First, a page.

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This is NGC 6302. Its shape resembles a butterfly, but sometimes it is just called the "Bug Nebula." It’s probably fitting that this insect-like object is in the constellation Scorpius – the scorpion.

It was first identified back in 1888. However, the earliest, serious study of the object was conducted by the great visual astronomer Barnard, who examined and drew an image of it in 1907.

What is it?

When most stars die they do so because they have run out of fuel, which is needed to keep the nuclear reaction going in their core. This nuclear reaction creates a "push out" force from the center of the star, which is balanced nicely by the "push in" effect of the star's mass, after it has reached its long term eco balance. Our own star, the sun, reached that point about 4.6 billion years ago and has about another five billion years before its fuel is exhausted.

When this happens the relation between the "push in" and the "push out" changes dramatically. The star leaves the state of equilibrium and becomes unstable. Its mass begins to be jettisoned or "blown off" into space. The resulting shell of gas surrounding the star continues to expand until there is no more mass left to eject.

Well, almost no more. There is a small, residual amount left over, and that collapses down to form a very dense, cool "corpse" called a white dwarf star. Our own sun will someday be a white dwarf.  Before that the hot gas it puffs off will go well out into the solar system, past the orbit of the earth – thus destroying it with heat.

This stage in the life of a star is called a "planetary nebula." It is not accurately named since it’s a stellar event and has little to do with planets (except to destroy the nearby ones). The resultant appearance of the outward expulsion of the gaseous debris from the dying star takes different shapes. Usually its round, but in the case of NGC 6302 it looks somewhat like a butterfly.

Note the very thin, dark line running through the center between the two "wings." The gas in this ring is particularly thick, and it was the first material expelled from the surface of the dying star. It formed an early, dense belt around the star's equator, and later material being expelled was forced to follow a "polar" pattern of outflow from the star. Thus the "Butterfly" is said to be a "bi-polar" planetary nebula.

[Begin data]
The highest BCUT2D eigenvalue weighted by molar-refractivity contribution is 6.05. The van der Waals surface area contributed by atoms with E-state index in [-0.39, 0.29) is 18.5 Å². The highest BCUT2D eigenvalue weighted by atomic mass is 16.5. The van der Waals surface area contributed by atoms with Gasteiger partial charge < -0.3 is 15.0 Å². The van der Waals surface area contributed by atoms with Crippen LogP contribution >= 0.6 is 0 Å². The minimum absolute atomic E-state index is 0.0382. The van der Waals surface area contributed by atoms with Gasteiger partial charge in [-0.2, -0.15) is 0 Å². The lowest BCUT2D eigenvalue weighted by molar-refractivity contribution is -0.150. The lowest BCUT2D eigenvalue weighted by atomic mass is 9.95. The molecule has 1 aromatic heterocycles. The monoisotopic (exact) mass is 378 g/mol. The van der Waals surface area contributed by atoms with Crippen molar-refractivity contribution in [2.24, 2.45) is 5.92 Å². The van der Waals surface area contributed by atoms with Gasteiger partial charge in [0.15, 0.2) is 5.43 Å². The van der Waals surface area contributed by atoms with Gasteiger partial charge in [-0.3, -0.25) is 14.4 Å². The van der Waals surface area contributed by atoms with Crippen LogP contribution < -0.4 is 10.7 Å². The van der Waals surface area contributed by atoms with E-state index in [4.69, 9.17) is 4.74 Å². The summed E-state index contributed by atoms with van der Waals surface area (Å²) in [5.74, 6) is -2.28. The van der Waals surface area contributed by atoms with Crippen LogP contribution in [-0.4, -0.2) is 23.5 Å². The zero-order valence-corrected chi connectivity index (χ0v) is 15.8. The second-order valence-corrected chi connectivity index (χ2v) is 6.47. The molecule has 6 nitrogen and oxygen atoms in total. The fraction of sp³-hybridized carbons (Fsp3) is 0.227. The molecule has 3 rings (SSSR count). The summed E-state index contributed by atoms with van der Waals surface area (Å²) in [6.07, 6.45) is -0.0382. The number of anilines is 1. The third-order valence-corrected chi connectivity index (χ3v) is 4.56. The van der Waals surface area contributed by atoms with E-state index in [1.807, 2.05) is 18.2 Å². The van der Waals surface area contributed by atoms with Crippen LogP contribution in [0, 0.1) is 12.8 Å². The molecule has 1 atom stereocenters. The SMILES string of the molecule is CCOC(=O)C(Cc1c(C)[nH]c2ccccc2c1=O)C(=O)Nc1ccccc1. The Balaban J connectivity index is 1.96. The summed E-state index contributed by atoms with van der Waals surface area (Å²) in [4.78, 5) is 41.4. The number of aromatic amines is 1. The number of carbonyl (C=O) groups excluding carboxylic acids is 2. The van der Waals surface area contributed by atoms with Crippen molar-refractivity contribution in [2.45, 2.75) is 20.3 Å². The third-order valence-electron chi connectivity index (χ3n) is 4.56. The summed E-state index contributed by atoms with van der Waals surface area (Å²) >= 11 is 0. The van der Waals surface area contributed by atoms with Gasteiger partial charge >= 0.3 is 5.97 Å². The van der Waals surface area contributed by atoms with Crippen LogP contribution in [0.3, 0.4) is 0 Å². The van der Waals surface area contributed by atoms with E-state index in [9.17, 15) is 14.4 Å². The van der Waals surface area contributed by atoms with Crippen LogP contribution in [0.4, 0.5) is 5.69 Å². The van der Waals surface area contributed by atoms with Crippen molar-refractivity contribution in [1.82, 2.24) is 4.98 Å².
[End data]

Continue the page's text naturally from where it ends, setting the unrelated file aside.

The small, central star is not visible in the largest, land-based telescopes in the world, largely because it is hidden inside the thin, dense belt around its waist. Although the Hubble has detected it.

The star has not yet passed to the final cool, white dwarf stage. In fact, right now, it is among the hottest stars ever detected in the galaxy with a surface temperature around 250,000 degrees Celsius. 

Before it began its death throes this was one very large star. In its full grown "adult stage" the star had a mass about five times larger than our sun but has since shrunk down to about 0.64 the size of the sun. When the final expulsion of its material takes place, it will be even smaller.

The size and shape of the Butterfly took only about 2,200 years to form, which is a very short time on the clock of the universe. Likewise, it will eventually dissipate into space rather rapidly, thus leaving only a tiny "white dwarf" in its place.

Wolfe is a member of the Everglades Astronomical Society. Organized in 1981 it serves the Naples community, providing information in all aspects of amateur astronomy. Its goals include educating the public, school children and other groups to the wonders of the universe. The society meets at 7 p.m. every second Tuesday of the month at the Norris Center (public invited). Regular viewing visits to a special, dark sky site in the Everglades are held each month, allowing the public to observe the night sky though telescopes under pristine conditions. For more information, visit the website at http://naples.net/clubs/eas.

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